Leading renewable energy suppliers Good Energy and Ecotricity have backed calls from consumer groups to make the switching process more efficient.
According to MoneySuperMarket, the introduction of a seven-day switching guarantee for consumers wanting to change their gas and electricity providers could save households money they would otherwise spend while waiting to switch.
The comparison site has submitted recommendations to the energy regulator Ofgem, urging it to install a system – similar to the one recently introduced for banking customers – to improve “the current archaic process”.
This comes after a MoneySuperMarket survey found that 85% of energy customers who switched providers in 2013 expected to be able to change within 30 days. In fact, only 47% of switches actually took place within this timescale.
Sixty-four per cent took between 30 days and two months, while 36% still were not completed within two months.
“We believe the transfer process can definitely be completed much quicker and see no reason why it should drag on for so long”, said Clare Francis, editor-in-chief at MoneySuperMarket.
“Those trying to switch to save money are currently being forced to pay higher prices for longer than they should.”
According to the trade association Energy UK, 3.5 million people changed energy providers in 2013. Some 1 million switched in November and December alone, and the industry body insisted that these figures were evidence that the market is working.
However, MoneySuperMarket calculated that if the same number of people switched today from an average deal to the best deal on the market, they would collectively spend an extra £125,475,000 while waiting for six weeks than they would for one week.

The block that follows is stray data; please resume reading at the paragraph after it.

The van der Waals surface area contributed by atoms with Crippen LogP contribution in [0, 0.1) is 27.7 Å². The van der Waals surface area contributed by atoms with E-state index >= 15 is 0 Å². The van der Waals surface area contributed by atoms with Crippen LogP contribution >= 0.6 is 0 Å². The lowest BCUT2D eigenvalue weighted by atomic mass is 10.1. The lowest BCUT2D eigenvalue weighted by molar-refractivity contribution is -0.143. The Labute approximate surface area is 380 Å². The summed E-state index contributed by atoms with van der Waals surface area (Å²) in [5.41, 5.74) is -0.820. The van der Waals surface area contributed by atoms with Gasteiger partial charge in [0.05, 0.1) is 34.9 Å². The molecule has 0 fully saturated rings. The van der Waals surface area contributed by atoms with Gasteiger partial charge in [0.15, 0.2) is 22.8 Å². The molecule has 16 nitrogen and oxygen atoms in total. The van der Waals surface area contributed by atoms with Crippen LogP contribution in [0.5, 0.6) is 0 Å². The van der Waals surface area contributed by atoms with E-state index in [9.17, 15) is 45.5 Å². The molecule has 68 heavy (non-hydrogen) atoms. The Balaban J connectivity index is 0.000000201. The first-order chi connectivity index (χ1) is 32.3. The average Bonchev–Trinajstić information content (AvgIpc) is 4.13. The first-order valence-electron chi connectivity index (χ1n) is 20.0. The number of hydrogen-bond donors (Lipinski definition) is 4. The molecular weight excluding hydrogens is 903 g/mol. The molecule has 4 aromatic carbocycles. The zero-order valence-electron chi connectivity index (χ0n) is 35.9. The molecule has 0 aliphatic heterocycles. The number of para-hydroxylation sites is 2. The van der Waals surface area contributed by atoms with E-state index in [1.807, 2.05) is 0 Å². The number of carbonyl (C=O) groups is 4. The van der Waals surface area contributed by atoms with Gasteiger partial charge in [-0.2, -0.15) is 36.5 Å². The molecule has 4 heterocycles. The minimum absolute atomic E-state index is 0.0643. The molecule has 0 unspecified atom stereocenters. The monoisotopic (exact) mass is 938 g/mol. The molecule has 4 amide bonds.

“There is no doubt that the energy industry currently lags behind other sectors in terms of the efficiency of customer switching”, said Elaine Warwicker, retail director of renewable energy supplier Ecotricity.
Ecotricity currently offers a five-minute online switching tool, but Warwicker added, “Every supplier has to wait for industry processes to run their course, and that inevitably slows down the switch.
“So if there can be industry wide solutions for a quicker all round switch journey, solutions that cut down on those archaic industry processes, that would be good for consumers and for competition – and it would bring the energy industry into the 21st century. We also think it would mean more people choosing green energy, too.”
A spokesperson from fellow renewable energy supplier Good Energy said the firm was “supportive of industry efforts to reduce switching times”.
However, they added, “The EU directive which comes into force in June mandates a 14-day cooling off period which cannot be waived. We need a system that works efficiently for customers, and one which avoids sacrificing a good switching experience in the pursuit of a speedier process.”
In January, Ecotricity and Good Energy both topped the annual Which? energy company survey of consumer satisfaction. The survey, which asked 8,525 UK billpayers to rate their providers on a range of criteria, including value for money, customer service and complaints handling, found that both companies achieved an overall customer score of 82%.
This was twice as good as the average, with the overall score for energy companies dropping from 49% last year to just 41%.